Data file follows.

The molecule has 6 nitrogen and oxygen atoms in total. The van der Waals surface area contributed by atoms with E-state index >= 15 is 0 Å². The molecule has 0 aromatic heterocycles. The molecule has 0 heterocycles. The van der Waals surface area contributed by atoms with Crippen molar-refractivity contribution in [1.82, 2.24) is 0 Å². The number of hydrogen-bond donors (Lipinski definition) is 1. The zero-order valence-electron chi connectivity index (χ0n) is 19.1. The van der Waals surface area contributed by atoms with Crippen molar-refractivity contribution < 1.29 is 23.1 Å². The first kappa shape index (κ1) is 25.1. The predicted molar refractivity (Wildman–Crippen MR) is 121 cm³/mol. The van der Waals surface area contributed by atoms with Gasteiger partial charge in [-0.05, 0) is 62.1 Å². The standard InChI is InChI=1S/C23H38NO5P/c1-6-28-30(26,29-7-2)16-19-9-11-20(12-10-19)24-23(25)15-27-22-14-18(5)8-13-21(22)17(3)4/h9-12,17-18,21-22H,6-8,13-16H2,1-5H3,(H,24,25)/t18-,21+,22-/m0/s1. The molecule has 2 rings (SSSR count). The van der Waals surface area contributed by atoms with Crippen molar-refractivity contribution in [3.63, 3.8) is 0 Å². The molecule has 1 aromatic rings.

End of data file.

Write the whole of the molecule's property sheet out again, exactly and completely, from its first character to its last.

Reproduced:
The molecule has 6 nitrogen and oxygen atoms in total. The van der Waals surface area contributed by atoms with E-state index >= 15 is 0 Å². The molecule has 0 aromatic heterocycles. The molecule has 0 heterocycles. The van der Waals surface area contributed by atoms with Crippen molar-refractivity contribution in [1.82, 2.24) is 0 Å². The number of hydrogen-bond donors (Lipinski definition) is 1. The zero-order valence-electron chi connectivity index (χ0n) is 19.1. The van der Waals surface area contributed by atoms with Crippen molar-refractivity contribution < 1.29 is 23.1 Å². The first kappa shape index (κ1) is 25.1. The predicted molar refractivity (Wildman–Crippen MR) is 121 cm³/mol. The van der Waals surface area contributed by atoms with Gasteiger partial charge in [-0.05, 0) is 62.1 Å². The standard InChI is InChI=1S/C23H38NO5P/c1-6-28-30(26,29-7-2)16-19-9-11-20(12-10-19)24-23(25)15-27-22-14-18(5)8-13-21(22)17(3)4/h9-12,17-18,21-22H,6-8,13-16H2,1-5H3,(H,24,25)/t18-,21+,22-/m0/s1. The molecule has 2 rings (SSSR count). The van der Waals surface area contributed by atoms with Crippen molar-refractivity contribution in [3.63, 3.8) is 0 Å². The molecule has 1 aromatic rings.